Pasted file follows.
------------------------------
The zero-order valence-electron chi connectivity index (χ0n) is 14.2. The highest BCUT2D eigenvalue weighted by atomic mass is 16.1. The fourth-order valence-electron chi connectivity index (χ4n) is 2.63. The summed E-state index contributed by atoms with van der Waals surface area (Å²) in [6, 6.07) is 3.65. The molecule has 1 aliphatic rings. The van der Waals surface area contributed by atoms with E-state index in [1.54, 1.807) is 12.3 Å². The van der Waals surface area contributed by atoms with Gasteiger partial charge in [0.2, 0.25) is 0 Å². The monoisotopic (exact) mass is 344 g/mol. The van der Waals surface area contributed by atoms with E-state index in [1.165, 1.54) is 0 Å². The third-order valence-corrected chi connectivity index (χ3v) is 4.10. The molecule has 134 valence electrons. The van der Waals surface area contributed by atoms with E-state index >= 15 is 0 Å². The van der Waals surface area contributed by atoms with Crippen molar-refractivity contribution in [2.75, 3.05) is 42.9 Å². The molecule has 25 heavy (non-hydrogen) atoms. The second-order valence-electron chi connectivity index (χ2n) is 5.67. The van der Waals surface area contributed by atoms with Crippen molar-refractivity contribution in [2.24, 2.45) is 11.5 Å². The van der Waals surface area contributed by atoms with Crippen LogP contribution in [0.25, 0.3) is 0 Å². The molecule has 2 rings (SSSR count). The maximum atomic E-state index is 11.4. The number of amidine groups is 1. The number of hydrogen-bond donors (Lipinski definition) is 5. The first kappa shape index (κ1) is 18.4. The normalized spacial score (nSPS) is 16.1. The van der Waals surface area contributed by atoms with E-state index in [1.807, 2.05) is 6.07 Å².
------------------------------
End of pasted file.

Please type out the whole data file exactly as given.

The zero-order valence-electron chi connectivity index (χ0n) is 14.2. The highest BCUT2D eigenvalue weighted by atomic mass is 16.1. The fourth-order valence-electron chi connectivity index (χ4n) is 2.63. The summed E-state index contributed by atoms with van der Waals surface area (Å²) in [6, 6.07) is 3.65. The molecule has 1 aliphatic rings. The van der Waals surface area contributed by atoms with E-state index in [1.54, 1.807) is 12.3 Å². The van der Waals surface area contributed by atoms with Gasteiger partial charge in [0.2, 0.25) is 0 Å². The monoisotopic (exact) mass is 344 g/mol. The van der Waals surface area contributed by atoms with E-state index in [1.165, 1.54) is 0 Å². The third-order valence-corrected chi connectivity index (χ3v) is 4.10. The molecule has 134 valence electrons. The van der Waals surface area contributed by atoms with E-state index >= 15 is 0 Å². The van der Waals surface area contributed by atoms with Crippen molar-refractivity contribution in [2.75, 3.05) is 42.9 Å². The molecule has 25 heavy (non-hydrogen) atoms. The second-order valence-electron chi connectivity index (χ2n) is 5.67. The van der Waals surface area contributed by atoms with Crippen molar-refractivity contribution in [2.24, 2.45) is 11.5 Å². The van der Waals surface area contributed by atoms with Crippen LogP contribution in [0.25, 0.3) is 0 Å². The molecule has 2 rings (SSSR count). The maximum atomic E-state index is 11.4. The number of amidine groups is 1. The number of hydrogen-bond donors (Lipinski definition) is 5. The first kappa shape index (κ1) is 18.4. The normalized spacial score (nSPS) is 16.1. The van der Waals surface area contributed by atoms with E-state index in [1.807, 2.05) is 6.07 Å².